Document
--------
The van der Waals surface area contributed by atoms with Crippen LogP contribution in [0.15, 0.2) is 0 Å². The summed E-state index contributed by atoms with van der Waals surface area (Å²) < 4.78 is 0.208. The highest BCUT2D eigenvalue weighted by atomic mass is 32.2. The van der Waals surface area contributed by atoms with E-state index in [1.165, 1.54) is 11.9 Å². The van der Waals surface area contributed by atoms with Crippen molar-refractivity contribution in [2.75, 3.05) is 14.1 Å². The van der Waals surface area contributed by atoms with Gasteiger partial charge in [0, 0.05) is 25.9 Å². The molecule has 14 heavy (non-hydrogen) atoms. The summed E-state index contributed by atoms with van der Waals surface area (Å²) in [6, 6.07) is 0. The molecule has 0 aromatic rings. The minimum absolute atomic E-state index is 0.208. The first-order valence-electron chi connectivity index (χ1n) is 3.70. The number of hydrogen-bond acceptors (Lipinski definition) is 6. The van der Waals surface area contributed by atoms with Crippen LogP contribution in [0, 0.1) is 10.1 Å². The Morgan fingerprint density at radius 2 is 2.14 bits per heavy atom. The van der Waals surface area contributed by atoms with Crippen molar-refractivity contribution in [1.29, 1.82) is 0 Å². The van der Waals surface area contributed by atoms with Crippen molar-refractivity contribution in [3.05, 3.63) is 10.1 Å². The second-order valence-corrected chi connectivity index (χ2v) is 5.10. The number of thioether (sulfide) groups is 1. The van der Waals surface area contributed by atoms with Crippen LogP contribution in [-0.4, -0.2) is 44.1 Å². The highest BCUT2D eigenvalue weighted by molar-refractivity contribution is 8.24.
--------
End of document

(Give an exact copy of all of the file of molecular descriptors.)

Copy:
The van der Waals surface area contributed by atoms with Crippen LogP contribution in [0.15, 0.2) is 0 Å². The summed E-state index contributed by atoms with van der Waals surface area (Å²) < 4.78 is 0.208. The highest BCUT2D eigenvalue weighted by atomic mass is 32.2. The van der Waals surface area contributed by atoms with E-state index in [1.165, 1.54) is 11.9 Å². The van der Waals surface area contributed by atoms with Crippen molar-refractivity contribution in [2.75, 3.05) is 14.1 Å². The van der Waals surface area contributed by atoms with Gasteiger partial charge in [0, 0.05) is 25.9 Å². The molecule has 14 heavy (non-hydrogen) atoms. The summed E-state index contributed by atoms with van der Waals surface area (Å²) in [6, 6.07) is 0. The molecule has 0 aromatic rings. The minimum absolute atomic E-state index is 0.208. The first-order valence-electron chi connectivity index (χ1n) is 3.70. The number of hydrogen-bond acceptors (Lipinski definition) is 6. The van der Waals surface area contributed by atoms with Crippen LogP contribution in [0, 0.1) is 10.1 Å². The Morgan fingerprint density at radius 2 is 2.14 bits per heavy atom. The van der Waals surface area contributed by atoms with Crippen molar-refractivity contribution in [1.29, 1.82) is 0 Å². The van der Waals surface area contributed by atoms with Crippen molar-refractivity contribution in [3.05, 3.63) is 10.1 Å². The second-order valence-corrected chi connectivity index (χ2v) is 5.10. The number of thioether (sulfide) groups is 1. The van der Waals surface area contributed by atoms with Crippen LogP contribution in [-0.4, -0.2) is 44.1 Å². The highest BCUT2D eigenvalue weighted by molar-refractivity contribution is 8.24.